This month’s issue of Harper’s has some great stuff, including a selection called “The Compliance Branch” from David Foster Wallace’s current work in progress. In the short piece, an unidentified narrator is overcome by a “fierce” infant:
The infant’s face, as I experienced it, was mostly eyes and lower lip, its nose a mere pinch, its forehead milky and domed, its pale red hair wispy, no eyebrows or lashes or even eyelids I could see. I never saw it blink. Its features seemed suggestions only. It had roughly as much face as a whale does. I did not like it at all.
Doesn’t this guy know that all babies are special? Evidence of special babies:
You can read DFW’s last piece for Harper’s, “Tense Present,” an essay about grammar and usage and democracy, here. Or, alternately, you could treat yourself to the entirety of Consider the Lobster, where said essay is collected. Or, if you’re spectacularly lazy, hear DFW read unpublished work here and here.
Harper’s also has a great essay by ‘klept fave Ursula K. LeGuin. In “Staying Awake,” LeGuin takes on the relationship between reading, capitalism, literature in art. Good stuff. Bibliophile’s will appreciate LeGuin on the physiognomy of books:
The book itself is a curious artifact, not showy in its technology but complex and extremely efficient: a really neat little device, compact, often very pleasant to look at and handle, that can last decades, even centuries. It doesn’t have to be plugged in, activated, or performed by a machine; all it needs is light, a human eye, and a human mind. It is not one of a kind, and it is not ephemeral. It lasts. It is reliable. If a book told you something when you were fifteen, it will tell it to you again when you are fifty, though you may understand it so differently that it seems you’re reading a whole new book.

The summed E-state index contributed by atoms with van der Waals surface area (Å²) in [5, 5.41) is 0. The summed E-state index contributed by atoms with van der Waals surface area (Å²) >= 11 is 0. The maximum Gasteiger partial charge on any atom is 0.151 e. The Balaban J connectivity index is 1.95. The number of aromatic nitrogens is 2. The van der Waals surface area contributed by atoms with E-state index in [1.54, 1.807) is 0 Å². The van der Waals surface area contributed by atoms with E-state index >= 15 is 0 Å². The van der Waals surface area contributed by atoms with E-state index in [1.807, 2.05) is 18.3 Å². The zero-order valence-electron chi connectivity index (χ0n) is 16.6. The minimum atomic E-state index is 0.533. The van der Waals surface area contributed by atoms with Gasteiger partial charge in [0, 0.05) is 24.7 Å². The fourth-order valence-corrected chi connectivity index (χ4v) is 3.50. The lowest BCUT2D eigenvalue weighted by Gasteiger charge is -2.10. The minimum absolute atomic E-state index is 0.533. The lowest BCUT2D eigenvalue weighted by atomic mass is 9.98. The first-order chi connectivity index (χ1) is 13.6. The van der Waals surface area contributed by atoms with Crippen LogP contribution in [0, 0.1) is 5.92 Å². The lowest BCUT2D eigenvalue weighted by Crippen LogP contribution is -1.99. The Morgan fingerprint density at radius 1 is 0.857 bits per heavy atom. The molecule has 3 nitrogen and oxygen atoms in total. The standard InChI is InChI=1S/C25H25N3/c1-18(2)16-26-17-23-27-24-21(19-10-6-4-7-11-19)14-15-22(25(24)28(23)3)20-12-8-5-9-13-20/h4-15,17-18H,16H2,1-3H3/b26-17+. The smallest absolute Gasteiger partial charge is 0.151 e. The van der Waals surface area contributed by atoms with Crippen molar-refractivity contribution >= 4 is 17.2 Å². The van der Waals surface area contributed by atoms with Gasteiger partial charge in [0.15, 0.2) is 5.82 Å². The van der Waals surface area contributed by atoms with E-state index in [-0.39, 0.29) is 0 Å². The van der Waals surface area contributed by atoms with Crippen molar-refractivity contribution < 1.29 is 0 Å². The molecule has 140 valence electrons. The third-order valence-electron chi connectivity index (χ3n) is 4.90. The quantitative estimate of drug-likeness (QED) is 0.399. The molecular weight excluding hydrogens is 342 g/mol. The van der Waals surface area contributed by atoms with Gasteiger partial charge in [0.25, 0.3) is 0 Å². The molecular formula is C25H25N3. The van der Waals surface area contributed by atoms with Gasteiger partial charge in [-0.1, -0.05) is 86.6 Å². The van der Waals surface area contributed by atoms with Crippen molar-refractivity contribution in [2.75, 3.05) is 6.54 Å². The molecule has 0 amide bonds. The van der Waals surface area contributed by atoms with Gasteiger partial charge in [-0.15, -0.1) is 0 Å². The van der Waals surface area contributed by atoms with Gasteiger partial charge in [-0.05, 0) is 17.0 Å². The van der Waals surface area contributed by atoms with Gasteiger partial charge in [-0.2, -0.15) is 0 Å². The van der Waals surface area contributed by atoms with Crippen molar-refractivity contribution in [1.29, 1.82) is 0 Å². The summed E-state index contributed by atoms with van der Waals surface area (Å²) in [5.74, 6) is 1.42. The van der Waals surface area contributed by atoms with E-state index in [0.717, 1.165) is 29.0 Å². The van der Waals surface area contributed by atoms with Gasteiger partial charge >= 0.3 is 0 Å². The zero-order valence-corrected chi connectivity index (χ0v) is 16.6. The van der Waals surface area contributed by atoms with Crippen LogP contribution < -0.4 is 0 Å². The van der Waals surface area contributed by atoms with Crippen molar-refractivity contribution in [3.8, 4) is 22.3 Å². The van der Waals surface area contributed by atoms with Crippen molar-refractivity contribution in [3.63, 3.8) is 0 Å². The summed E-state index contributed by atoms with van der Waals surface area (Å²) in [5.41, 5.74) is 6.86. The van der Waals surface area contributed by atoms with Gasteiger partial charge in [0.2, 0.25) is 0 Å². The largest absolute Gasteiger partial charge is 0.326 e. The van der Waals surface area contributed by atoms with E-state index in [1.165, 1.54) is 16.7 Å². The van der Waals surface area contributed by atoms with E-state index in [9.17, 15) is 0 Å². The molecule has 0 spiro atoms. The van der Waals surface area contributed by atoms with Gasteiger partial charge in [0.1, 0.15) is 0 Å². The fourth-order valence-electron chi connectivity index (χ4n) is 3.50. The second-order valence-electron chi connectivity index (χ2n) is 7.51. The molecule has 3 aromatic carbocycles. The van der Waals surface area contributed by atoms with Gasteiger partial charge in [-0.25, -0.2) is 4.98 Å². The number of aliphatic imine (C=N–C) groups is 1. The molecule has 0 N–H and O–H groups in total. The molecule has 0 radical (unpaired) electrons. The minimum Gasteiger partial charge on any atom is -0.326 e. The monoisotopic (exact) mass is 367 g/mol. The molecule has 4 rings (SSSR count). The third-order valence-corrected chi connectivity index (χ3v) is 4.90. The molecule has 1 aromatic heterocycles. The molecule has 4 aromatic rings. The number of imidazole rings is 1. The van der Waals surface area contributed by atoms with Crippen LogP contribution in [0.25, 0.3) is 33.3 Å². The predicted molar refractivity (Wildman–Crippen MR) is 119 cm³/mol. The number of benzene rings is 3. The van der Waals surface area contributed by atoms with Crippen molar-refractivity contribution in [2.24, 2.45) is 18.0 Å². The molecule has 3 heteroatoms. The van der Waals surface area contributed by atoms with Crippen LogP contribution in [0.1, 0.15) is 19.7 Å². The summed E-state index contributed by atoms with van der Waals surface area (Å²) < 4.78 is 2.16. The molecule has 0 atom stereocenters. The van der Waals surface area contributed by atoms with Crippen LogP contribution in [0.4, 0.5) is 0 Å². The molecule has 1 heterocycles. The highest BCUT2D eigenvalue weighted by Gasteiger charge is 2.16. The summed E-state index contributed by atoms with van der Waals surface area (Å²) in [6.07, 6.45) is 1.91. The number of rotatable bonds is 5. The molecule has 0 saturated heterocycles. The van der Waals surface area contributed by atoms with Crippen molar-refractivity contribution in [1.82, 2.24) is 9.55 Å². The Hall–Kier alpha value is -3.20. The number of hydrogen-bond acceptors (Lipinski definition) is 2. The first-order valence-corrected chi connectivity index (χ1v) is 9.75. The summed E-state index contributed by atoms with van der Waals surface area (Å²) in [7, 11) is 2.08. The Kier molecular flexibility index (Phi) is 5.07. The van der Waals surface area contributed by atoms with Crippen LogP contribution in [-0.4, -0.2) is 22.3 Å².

If you haven’t read LeGuin, I highly recommend The Left Hand of Darkness, a book that scrutinizes gender roles with more interesting results than, say, Eugenides’s Middlesex or Woolf’s Orlando.
Abrupt transition: Sunshine, the latest movie from director Danny Boyle, the mastermind behind Trainspotting, Millions, and 28 Days Later, is out on DVD. Sunshine, scripted by long-time Boyle collaborator Alex Garland (The Beach, 28 Days Later, 28 Weeks Later), was eaten alive last summer by a host of tertiary blockbuster sequels. I liked Sunshine; in addition to being a shiny, beautiful movie, it also raised some interesting questions about the cost of existence, individual worth, and the merits of self-sacrifice. Although the end unravels a bit, the movie is well worth seeing. Recommended.
Finally, lit nerds and Melville fans such as myself might have a laugh at Teddy Wayne’s take on Ishmael as comedian. Sample joke:
What’s the deal with the biscuits? Do they really expect this to suffice for a six months’ imperialistic voyage for exotic spices? And the servings they give you—is this for, like, a baby sailor? Did I accidentally request the infant meal?
Ishmael’s a hack–get it? Is there anything funnier than whaling humor?